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History of the Battle of Blaauwberg

 – The Battle of Blaauwberg
8 January 1806*

Willem Steenkamp

* Shortened version of an article which was first published in the Cape Argus.

Supported by a huge armada of warships and transports, a British invasion force which had landed at Losperd’s Bay (today’s Melkbosch) defeated a small multi-racial force led by Lt-Gen Jan Willem Janssens of the Batavian Republic, bringing to an end three years of liberal democratic rule at the Cape and setting the scene for the subsequent colonisation of southern and central Africa.
The battle began soon after first light on the morning of 8 January 1806, when the once-peaceful plain behind the Blaauwberg, literally ‘Blue Mountain’, just 20km from Cape Town, erupted in an orgy of controlled violence on a scale never before seen at the toe of Africa. Artillery pieces boomed and spat lethal iron cannonballs back and forth, muskets rattled off individual shots or roared in volleys. Wounded men and horses screamed as they wallowed in their own blood, officers and sergeants shouted orders in voices hoarse with thirst, torrents of sweat turning their powder-stained faces into devils’ masks. Drums rattled, Highland bagpipes screeched eerily, overlaying frenzied battle cries in Dutch, English, French, Gaelic, German, Hungarian and the local dialect that would later be called Afrikaans. Everywhere lay the dead, some in the red coats of Imperial Britain, others in the dark blue or green of the Batavian Republic.
Two hours later it was over. General Janssens had withdrawn and Lieutenant-General Sir William Baird of His Britannic Majesty’s Army was the master of the battlefield and its gory fruit. It was still to be another ten days before a formal capitulation was signed, but for all practical purposes the Cape of Good Hope was now a British colony.
The Battle of Blaauwberg was insignificant when measured against the scale of other battles of the Napoleonic period. It involved a total of no more than about 6000 men and, at its end, the combined dead, wounded and missing amounted to just over 500 – a mere bagatelle compared to epic battles of the period, such as Austerlitz and Waterloo. Yet that brief clash of arms had enormous consequences, not just for the Cape but for all of southern and central Africa, because it drastically and permanently altered the regional architecture of power and set in motion a long train of interconnected events that is still unfolding today, 200 years later.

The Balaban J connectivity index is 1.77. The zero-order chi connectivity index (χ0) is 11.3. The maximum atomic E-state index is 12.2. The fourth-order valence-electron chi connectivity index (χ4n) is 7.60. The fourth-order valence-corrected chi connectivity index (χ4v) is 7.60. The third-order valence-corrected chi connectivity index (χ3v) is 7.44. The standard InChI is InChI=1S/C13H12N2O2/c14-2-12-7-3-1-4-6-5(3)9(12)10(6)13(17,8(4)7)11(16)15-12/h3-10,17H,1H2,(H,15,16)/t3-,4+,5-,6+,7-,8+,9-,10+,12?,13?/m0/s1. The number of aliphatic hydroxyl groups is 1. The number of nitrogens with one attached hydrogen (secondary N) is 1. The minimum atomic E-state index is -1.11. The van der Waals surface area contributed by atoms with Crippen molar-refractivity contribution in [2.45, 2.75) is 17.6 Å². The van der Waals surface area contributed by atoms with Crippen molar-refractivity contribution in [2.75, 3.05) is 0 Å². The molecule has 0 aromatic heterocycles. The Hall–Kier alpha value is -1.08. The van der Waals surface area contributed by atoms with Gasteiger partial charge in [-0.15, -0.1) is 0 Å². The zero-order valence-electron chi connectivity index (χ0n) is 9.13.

Blaauwberg is now little more than a footnote in our history-books, in spite of its historical significance and ‘cast of characters’ who fought on both sides: Dutch, English, Scottish, French, German, Hungarian and Austrian; and, most important of all, the small but valiant multi-racial corps of Cape-born men – white dragoons and commando burghers, coloured light infantrymen and Malay gunners – who stood their ground after many of the Batavian troops had fled, and delayed the British advance long enough to let the Batavian army withdraw in good order.
The Battle of Blaauwberg took place because in 1806 the Cape was a football being kicked around in the greater game of the Napoleonic Wars, just as it was later to be a pawn in the Cold War, and control of the Indian Ocean was strategically vital for both the British and French. The Dutch East India Company had established the Cape outpost, but control of the Indian Ocean was strategically vital for both the British and French, and the Cape’s fate was decided in 1803, when it was handed over to the revolutionary Batavian Republic which had taken power in The Netherlands and expelled the Prince of Orange.

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Date: 29 September 2018


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